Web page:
Why can’t a tree be called Pluplusch?
On 5 February 1916 at the Holländische Meierei restaurant on Spiegelgasse 1, Zürich, the Cabaret Voltaire was launched. The Cabaret was the brainchild of Hugo Ball (1886-1927) in collaboration with a small group of artists and writers disillusioned with conventional politics and an equally conventional aesthetic response. 100 years since the inauguration of the Cabaret Voltaire, it is worth sparing a thought for this radical intervention that resonates still today. Dada m’dada, dada m’dada dada mhm, dada dera dada.
Immediately unsuccessful and threatened with closure, the Cabaret Voltaire housed performances of progressively more outrageous, absurd and irrational pieces of poetry (of the “sound” and “parallel” varieties most famously), song, drama and manifesto. Their provoking output piqued the curiosity as well as the anger of the Zürich public.
Hugo Ball performing at the Cabaret Voltaire, image from Wikimedia Commons
Irrationality was precisely the point, as Richard Huelsenbeck explains in his interview with Basil Richardson entitled ‘Inventing Dada’. Huelsenbeck, a German expressionist writer who helped establish the Cabaret in 1916, gives an account of the invention of Dada out of the foundations of the Cabaret Voltaire. He describes the humble beginnings borne out of life experience and not any concerted artistic movement as such. Ball and his companion Emmy Hennings worked factory jobs before deciding they must do something. This “something”, Huelsenbeck continues, was uncertain and undefined, or undefinable– what were they fighting for or against? He and the others soon realised that it was precisely this uncertainty that could define the motivations of their activity – irrationality was its essence.
Out of this sense of novelty and unconventionality came Ball’s sound poems, first performed in June at the Cabaret Voltaire. One famous example is ‘Gadji beri bimba’ (1916), a recording of which, among other sound poems, is to be found on the audio collection Dada for Now. The first verse reads:
gadji beri bimba glandridi laula lonni cadori
gadjama gramma berida bimbala glandri galassassa laulitalomini
gadji beri bin blassa glassala laula lonni cadorsu sassala bim
gadjama tuffm i zimzalla binban gligla wowolimai bin beri ban
o katalominai rhinozerossola hopsamen laulitalomini hoooo
gadjama rhinozerossola hopsamen
bluku terullala blaulala loooo
Ball tried to free himself from everyday language and invent new sound patterns, ultimately attempting to display a new level of artistic invention and creativity. (The Talking Heads song ‘I Zimbra’ from the album Fear of Music sets ‘Gadji beri bimba’ to music, giving it an African-inspired beat.) One month later, on 14 July 1916, at a Dada Soirée, Ball presented the first Dada manifesto, explaining his impulse to break from all rational notions of “the word”:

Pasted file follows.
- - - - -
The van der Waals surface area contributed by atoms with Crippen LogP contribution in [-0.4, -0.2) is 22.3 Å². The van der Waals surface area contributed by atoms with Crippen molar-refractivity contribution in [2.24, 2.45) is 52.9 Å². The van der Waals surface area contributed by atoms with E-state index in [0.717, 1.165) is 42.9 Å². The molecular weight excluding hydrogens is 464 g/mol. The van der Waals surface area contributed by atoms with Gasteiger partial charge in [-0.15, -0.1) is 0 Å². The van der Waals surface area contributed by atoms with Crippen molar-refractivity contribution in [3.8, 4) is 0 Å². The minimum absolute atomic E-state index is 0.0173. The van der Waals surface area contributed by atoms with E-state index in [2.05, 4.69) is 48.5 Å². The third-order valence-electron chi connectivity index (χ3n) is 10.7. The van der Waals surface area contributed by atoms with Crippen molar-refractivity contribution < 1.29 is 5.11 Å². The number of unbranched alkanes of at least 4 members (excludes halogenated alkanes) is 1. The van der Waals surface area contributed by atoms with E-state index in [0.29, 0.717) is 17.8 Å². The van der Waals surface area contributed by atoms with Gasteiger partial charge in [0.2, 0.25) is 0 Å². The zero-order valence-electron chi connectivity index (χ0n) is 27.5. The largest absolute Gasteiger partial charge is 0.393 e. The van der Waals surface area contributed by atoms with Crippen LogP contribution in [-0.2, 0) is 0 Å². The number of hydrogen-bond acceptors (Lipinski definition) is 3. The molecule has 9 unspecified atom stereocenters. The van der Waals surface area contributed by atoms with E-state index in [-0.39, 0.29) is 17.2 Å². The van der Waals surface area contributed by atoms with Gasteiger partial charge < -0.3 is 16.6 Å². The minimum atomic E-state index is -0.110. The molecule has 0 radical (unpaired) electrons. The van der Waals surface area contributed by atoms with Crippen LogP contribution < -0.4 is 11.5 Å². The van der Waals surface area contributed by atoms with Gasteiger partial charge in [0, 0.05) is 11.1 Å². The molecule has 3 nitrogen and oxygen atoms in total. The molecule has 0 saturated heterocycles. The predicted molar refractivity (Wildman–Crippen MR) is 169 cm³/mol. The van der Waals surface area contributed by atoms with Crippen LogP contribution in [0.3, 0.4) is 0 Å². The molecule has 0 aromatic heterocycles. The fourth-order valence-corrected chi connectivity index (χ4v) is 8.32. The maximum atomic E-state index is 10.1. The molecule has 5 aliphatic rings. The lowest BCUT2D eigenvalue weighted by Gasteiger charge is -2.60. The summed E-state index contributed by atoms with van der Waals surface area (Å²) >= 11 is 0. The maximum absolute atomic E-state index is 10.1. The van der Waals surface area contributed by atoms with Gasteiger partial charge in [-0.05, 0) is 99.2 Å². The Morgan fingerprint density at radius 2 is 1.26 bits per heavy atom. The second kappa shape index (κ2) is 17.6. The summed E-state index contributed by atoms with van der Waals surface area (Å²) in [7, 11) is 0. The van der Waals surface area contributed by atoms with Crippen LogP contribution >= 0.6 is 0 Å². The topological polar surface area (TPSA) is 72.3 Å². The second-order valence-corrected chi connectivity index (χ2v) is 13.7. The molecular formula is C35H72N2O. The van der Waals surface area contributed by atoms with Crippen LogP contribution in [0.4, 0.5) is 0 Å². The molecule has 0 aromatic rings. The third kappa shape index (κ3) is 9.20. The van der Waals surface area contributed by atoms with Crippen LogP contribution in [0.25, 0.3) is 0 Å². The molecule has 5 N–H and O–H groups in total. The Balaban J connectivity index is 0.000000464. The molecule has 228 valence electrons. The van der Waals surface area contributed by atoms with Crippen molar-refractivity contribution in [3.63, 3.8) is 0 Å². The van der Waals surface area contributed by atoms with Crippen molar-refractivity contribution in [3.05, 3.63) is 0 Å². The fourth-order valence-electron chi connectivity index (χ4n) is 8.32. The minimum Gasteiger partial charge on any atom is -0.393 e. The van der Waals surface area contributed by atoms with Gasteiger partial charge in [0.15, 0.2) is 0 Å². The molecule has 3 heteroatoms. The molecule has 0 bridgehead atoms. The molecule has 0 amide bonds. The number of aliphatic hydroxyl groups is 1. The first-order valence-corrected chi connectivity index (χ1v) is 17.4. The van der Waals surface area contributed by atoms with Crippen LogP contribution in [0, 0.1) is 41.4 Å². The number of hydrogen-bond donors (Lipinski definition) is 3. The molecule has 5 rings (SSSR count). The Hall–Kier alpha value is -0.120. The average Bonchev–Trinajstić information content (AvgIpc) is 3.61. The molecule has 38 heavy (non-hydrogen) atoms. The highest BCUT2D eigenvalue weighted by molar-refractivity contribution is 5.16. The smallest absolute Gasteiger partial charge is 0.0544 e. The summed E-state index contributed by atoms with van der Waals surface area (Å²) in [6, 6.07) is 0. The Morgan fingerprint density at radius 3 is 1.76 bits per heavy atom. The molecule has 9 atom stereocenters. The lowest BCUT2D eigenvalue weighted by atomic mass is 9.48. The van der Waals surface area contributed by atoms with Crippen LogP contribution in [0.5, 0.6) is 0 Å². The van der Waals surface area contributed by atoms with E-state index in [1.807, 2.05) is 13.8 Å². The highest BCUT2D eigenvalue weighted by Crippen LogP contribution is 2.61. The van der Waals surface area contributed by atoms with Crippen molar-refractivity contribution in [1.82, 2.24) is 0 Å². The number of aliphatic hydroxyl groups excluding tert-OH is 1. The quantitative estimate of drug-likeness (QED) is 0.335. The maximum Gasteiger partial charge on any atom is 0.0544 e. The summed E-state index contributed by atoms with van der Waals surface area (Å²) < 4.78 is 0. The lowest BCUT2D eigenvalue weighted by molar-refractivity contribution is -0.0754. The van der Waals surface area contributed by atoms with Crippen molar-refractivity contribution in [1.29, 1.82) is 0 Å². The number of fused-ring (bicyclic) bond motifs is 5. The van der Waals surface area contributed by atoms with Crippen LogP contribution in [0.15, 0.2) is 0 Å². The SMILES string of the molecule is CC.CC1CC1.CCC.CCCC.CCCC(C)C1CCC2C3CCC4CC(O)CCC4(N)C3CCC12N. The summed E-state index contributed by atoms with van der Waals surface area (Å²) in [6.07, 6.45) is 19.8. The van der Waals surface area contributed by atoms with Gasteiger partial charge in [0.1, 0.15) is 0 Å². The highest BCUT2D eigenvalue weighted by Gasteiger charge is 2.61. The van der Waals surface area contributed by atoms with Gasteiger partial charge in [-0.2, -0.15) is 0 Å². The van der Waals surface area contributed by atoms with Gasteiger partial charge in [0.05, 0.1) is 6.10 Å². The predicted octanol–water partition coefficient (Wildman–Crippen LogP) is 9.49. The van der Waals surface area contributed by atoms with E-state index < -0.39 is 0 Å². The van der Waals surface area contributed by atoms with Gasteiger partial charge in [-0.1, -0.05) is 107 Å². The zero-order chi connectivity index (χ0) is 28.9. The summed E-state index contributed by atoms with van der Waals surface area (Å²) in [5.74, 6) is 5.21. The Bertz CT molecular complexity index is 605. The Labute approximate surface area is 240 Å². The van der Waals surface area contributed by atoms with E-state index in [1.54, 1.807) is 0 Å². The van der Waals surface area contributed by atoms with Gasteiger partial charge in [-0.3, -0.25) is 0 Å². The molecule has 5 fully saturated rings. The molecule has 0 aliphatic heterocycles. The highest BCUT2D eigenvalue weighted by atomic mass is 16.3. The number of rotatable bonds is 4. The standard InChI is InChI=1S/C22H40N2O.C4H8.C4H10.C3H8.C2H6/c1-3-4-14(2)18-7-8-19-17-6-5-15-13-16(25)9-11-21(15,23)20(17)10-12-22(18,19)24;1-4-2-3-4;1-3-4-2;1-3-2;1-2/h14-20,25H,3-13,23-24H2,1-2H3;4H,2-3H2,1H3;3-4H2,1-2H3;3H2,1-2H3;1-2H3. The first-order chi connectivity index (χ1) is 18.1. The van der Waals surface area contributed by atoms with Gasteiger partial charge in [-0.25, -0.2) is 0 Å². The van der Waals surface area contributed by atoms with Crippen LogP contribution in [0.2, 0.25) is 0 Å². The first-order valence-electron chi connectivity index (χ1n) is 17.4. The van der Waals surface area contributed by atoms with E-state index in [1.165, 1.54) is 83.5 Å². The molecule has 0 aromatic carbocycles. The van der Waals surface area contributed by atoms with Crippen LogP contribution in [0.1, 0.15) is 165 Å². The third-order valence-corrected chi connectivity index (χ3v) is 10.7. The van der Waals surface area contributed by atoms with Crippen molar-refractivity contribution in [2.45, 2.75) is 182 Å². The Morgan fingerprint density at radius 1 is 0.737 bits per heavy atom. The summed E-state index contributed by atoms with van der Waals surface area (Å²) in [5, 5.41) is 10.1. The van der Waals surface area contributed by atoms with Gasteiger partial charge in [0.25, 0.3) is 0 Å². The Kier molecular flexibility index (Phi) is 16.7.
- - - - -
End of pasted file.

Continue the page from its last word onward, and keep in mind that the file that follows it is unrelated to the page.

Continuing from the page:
Each thing has its word, but the word has become a thing by itself. Why shouldn't I find it? Why can’t a tree be called Pluplusch, and Pluplubasch when it has been raining? The word, the word, the word outside your domain, your stuffiness, this laughable impotence, your stupendous smugness, outside all the parrotry of your self-evident limitedness. The word, gentlemen, is a public concern of the first importance.
Ball soon separated himself from the ambitions of the Dadaists and, consequently, the group’s second driving force, Tristan Tzara, declared a “Dada Movement”, exactly the kind of fixity and purpose Ball and Huelsenbeck wanted to avoid. However, the last word should go to the founder of the Cabaret Voltaire, the Hugo Ball of 100 years ago,
gaga di bumbalo bumbalo gadjamen
gaga di bling blong
Hugo Ball ca 1916, drawn by fellow-dadaist Marcel Janco. Reproduced in Gesammelte Gedichte.
Pardaad Chamsaz, Collaborative Doctoral Student, British Library / University of Bristol
Breaking the rules: the printed face of the European avant garde, 1900-1937, ed. By Stephen Bury (London, 2007) YC.2008.b.251
Richard Huelsenbeck, Inventing Dada (interview with Basil Richardson) (1959), 1CD0268503
Dada for Now: A Collection of Futurist and Dada Sound Works (1985), 1LP0007598
Talking Heads, Fear of Music (1979), 1CD0000326
Hugo Ball, Gesammelte Gedichte. Mit Photos und Faksimiles, herausgegeben von Annemarie Schütt-Hennings (Zürich, 1970) X.900/11006.
The Cabaret Voltaire in Zürich today (Photo from Wikimedia Commons CC BY-SA 3.0)